Slow-Cooked Short Ribs

Slow-Cooked Short Ribs
Staff Writer
Slow-Cooked Short Ribs

Allison Beck

Slow-Cooked Short Ribs

Braised short ribs are the ultimate comfort food, in my book. But, the classic Boeuf Bourguignon can be intimidating.

I've simplified the braising process here, and for gluten-free folk like me, eliminated the flour. The key to tender braised short ribs is to make them a day in advance, and cook them over very, VERY low heat, for a long time. I've served these tender morsels here over the vegetable purée that I strained from the sauce, but crisp-tender spaetzle, or even tender egg fettuccine are wonderful accompaniments.

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Ingredients

  • olive oil
  • medium onion, finely diced
  • large carrot, peeled and diced
  • stalks celery, diced
  • Salt and pepper, to taste
  • 1 1/2  boneless beef short ribs, trimmed and cut into 1/2-inch chunks
  • 1/2  red wine
  • 1/2  sherry
  • 1/4  tomato paste
  • veal stock
  • large sprig fresh rosemary
  • butter, for finishing

Directions

In a large sauté pan, heat oil over high heat. Add onions and cook until just translucent over medium-high heat. Add carrots and celery. Cook until just tender, about 10 minutes. Set vegetables aside.

Season room temperature meat well. Heat the same pan over high heat and brown chunks of meat on all sides well, about 15 minutes. Remove and set aside.

Add the red wine and sherry and reduce over high heat, scraping off brown bits on the bottom of the pan. Add the tomato paste and bring to a boil. To the pan, add the vegetables, meat, veal stock, and rosemary. Bring to a gentle simmer, then cover and cook over a bare simmer for about 2 hours, checking every 30 minutes.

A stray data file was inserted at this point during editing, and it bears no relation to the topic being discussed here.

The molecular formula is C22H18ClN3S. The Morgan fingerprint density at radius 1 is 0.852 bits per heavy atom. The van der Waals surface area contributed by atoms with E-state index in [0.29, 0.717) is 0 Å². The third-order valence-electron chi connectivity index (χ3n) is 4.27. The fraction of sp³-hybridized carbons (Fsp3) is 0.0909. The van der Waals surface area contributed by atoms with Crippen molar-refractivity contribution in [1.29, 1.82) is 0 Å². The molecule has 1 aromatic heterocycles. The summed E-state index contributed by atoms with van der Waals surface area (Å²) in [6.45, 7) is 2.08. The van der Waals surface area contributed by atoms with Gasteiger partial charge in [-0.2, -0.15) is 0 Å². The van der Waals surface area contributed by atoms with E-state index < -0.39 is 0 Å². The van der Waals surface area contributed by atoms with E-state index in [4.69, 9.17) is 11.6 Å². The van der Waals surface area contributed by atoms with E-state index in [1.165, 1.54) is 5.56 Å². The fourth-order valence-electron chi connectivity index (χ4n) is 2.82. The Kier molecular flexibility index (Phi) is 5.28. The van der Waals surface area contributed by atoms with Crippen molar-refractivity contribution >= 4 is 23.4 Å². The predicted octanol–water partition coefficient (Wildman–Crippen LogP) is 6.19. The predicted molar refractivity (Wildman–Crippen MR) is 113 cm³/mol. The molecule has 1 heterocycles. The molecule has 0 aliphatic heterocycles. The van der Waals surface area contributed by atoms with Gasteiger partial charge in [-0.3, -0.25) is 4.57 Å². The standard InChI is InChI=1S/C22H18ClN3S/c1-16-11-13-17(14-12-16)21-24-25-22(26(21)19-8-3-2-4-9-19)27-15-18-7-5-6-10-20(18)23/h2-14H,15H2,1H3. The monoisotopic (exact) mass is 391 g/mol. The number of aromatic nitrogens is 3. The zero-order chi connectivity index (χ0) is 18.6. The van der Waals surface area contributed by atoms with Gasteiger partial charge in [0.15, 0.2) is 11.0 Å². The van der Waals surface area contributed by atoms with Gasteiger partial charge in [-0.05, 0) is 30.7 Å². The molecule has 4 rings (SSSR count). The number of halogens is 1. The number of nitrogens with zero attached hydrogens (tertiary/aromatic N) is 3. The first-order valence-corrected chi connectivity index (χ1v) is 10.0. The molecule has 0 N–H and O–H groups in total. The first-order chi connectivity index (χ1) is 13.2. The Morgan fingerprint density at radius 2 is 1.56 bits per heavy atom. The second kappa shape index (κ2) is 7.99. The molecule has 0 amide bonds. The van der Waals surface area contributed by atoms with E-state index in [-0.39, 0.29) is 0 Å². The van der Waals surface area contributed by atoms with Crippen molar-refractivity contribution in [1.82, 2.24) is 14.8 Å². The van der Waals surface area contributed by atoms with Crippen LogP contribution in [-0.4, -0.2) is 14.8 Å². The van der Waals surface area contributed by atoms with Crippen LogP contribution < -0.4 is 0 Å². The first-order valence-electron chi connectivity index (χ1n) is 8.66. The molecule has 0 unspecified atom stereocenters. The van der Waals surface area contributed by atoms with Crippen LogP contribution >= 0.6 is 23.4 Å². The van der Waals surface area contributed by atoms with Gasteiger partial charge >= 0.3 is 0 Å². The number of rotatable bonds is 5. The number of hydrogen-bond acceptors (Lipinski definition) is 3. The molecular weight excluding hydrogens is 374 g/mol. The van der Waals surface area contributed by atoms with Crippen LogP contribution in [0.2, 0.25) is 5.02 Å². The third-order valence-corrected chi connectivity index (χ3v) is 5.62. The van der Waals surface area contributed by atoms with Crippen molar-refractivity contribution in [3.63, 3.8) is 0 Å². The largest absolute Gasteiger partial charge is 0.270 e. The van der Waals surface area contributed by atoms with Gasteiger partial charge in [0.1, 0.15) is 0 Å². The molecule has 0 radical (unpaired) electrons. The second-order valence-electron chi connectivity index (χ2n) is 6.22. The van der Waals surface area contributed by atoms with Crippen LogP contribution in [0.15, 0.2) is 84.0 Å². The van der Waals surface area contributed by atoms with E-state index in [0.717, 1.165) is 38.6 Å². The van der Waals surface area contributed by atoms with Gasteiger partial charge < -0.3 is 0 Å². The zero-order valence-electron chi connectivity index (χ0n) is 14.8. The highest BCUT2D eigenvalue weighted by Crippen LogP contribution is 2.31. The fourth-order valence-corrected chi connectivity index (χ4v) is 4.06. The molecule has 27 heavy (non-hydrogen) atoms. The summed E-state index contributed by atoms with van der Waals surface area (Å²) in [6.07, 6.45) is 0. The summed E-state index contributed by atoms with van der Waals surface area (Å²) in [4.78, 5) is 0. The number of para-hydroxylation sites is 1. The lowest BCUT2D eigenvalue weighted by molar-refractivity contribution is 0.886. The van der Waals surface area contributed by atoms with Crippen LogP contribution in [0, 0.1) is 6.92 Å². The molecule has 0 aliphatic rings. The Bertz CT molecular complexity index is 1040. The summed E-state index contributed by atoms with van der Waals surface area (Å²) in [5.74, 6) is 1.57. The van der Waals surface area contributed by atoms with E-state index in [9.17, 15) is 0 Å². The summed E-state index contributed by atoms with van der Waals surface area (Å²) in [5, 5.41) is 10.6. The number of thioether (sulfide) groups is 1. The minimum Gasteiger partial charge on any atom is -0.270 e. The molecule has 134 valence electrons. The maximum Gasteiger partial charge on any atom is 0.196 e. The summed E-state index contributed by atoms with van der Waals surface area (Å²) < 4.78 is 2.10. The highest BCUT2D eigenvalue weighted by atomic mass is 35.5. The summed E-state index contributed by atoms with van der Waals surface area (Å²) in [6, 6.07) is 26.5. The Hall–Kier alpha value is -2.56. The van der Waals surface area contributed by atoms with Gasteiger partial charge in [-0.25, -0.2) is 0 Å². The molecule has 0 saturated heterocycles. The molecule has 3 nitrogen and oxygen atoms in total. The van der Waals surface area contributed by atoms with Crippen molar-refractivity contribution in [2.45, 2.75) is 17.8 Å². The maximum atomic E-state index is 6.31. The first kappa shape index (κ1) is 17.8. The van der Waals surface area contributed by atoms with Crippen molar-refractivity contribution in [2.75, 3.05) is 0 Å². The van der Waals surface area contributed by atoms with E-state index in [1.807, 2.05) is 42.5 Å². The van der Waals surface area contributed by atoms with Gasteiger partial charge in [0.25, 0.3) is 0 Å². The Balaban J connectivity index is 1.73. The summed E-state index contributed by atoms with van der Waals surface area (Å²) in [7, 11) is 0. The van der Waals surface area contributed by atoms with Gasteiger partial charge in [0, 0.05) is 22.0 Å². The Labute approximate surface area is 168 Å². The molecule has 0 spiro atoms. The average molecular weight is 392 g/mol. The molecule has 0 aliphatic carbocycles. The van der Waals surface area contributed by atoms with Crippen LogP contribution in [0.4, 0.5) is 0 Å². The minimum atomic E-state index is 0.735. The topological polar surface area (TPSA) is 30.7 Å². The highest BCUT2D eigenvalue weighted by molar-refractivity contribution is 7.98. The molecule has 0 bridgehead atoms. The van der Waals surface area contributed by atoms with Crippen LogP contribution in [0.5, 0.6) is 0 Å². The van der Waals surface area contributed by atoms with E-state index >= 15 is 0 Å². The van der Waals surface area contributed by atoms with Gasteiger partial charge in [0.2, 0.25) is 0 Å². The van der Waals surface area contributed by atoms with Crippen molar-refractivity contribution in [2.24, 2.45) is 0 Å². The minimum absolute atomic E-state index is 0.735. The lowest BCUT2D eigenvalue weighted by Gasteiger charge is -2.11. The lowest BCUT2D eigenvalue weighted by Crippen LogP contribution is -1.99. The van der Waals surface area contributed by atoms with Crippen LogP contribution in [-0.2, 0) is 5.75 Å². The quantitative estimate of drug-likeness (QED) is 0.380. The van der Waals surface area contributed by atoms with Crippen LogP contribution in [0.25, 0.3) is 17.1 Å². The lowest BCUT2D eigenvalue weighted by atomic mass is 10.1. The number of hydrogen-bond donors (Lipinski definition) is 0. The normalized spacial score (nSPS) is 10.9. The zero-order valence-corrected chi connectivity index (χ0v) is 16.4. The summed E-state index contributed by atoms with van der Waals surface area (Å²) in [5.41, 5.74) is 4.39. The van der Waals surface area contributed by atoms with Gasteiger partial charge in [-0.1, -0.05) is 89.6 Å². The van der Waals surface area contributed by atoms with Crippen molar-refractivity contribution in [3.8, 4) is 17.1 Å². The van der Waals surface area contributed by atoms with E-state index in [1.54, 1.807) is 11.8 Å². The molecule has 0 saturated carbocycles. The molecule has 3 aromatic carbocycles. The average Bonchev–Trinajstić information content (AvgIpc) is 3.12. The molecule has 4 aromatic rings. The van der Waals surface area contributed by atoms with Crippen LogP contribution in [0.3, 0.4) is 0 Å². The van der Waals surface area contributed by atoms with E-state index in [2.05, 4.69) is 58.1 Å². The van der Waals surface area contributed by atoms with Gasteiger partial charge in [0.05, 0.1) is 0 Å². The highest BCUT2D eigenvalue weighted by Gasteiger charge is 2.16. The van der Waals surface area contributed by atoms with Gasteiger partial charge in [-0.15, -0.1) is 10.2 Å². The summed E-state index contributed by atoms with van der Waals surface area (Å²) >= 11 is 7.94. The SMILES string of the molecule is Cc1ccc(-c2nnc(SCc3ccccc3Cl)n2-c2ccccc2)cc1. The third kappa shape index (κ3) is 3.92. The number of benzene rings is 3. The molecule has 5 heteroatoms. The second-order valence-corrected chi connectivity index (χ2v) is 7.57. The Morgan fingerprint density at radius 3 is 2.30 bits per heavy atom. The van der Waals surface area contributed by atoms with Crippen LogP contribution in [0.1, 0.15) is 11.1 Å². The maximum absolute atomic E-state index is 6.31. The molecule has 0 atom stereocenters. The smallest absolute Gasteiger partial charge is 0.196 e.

Let the meat cool overnight. Skim off any fat that has solidified on the surface. Bring the pan to a gentle simmer again and remove the meat. Strain the sauce, reserving vegetables if you wish. Return the sauce to the pan and reduce until thick. Add the butter and gently whisk in until smooth. Serve warm meat atop vegetables with a garnish of sauce.

Rib Shopping Tip

Most cattle are fed a diet of grass until they are sent to a feedlot – where they are finished on corn. When possible, choose beef from cattle that are “100% grass fed” - it will be more expensive, but better for your health.

Rib Cooking Tip

The method used to cook beef is dependent on the cut. Cuts that are more tender, like filet mignon, should be cooked for a relatively short amount of time over high heat by grilling or sautéing. While less tender cuts, like brisket and short ribs, should be cooked for a longer time with lower heat by braising or stewing.